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Aaron Bushell: The Extremities of Protest Throughout History


Twitch is an interactive livestreaming service for content spanning from gaming, entertainment, sports, music and more. On Sunday, February 25, 2024, Aaron Bushnell, 25-year-old US Air Force serviceman, took to the platform with a different intention in mind. 

“I will no longer be complicit with genocide…“I am about to engage in an extreme act of protest. But compared to what people have been experiencing in Palestine at the hands of their colonizers, it’s not extreme at all. This is what our ruling class has decided will be normal”  Bushnell said. 

Setting up his phone on the pavement, Bushnell stands outside in front of the Embassy of Israel in Washington D.C. where he then douses himself in liquid in a bottle and is soon engulfed in flames. He screams his last words: “Free Palestine!” 

As Bushnell screams in pain, law enforcement approach the burning victim in pain with guns, telling him to “get on the ground.” A second officer yelled at the first: “I don’t need guns, I need fire extinguishers!” By the time D.C. Fire and EMS arrived on the scene, the fire had been put out.

The New York Intelligencer states that an act of protest like this wasn’t expected from Bushnell four years ago. Bushnell was initially very conservative and was immersed in an allegedly abusive religious group with a foundation of a fixed social hierarchy. Friends of Bushnell stated that he left the church in 2019 and found himself attending socialist organizations where they tended to their communities, feeding people on the streets. It wasn’t until the murder of George Floyd that encouraged Bushnell’s moral switch and ultimately being more open to the rejection of the military.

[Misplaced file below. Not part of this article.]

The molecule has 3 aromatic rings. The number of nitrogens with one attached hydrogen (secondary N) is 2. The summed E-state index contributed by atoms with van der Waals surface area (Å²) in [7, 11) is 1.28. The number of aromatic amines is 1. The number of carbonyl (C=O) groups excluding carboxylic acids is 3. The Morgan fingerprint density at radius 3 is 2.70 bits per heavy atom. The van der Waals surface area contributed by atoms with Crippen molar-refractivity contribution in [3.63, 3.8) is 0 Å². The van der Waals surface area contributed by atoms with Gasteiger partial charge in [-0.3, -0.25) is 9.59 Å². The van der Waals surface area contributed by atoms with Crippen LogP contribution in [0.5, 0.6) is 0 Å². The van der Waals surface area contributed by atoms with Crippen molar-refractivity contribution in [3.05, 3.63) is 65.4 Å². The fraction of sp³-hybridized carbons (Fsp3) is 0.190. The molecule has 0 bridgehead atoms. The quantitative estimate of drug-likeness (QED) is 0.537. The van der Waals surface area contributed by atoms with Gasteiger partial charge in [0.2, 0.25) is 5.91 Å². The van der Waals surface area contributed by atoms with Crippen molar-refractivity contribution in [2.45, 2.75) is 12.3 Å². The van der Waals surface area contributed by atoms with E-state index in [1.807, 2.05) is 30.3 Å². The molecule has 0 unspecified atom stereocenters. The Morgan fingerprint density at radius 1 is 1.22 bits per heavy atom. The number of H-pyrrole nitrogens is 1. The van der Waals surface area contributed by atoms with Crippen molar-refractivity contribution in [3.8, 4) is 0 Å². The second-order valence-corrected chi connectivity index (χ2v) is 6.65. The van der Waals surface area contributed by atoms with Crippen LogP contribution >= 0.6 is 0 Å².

“He said that he kind of went from one extreme — the conservative beliefs that he had grown up around — to the opposite, forming his anarchist, anti-imperialist values,” A friend of Bushnell shares with the New York Times. 

This switch of moral values and as well mindset that is sparked by the actions of enforcement in our country holds imperative significance. As the United States of America continues to neglect, silence, and perform immutable injustices upon its citizens, acts of extremities seem to be the only way to truly be heard. 

This isn’t the first time extremities of this matter were taken in order to beg for the ears of others. On November 8, 2023, an unidentified Congolese man acted in self-immolation in front of a crowd in Kinshasa, the capital of the Democratic Republic of the Congo, standing tall within the flames as he holds a sign that reads “Stop the genocide in Congo.”

Despite the genocide’s ongoing presence since 1996, this incident is what introduced the conflict to the media. An article by BNN Breaking expands on the topic explaining this is a conflict fueled by the competition for rich natural resources of the region which are invaluable to various industries and technologies. As the region is tyrannized by army groups, who seek to exploit the resources and influence the politics of the DRC, enforcing in heinous practices.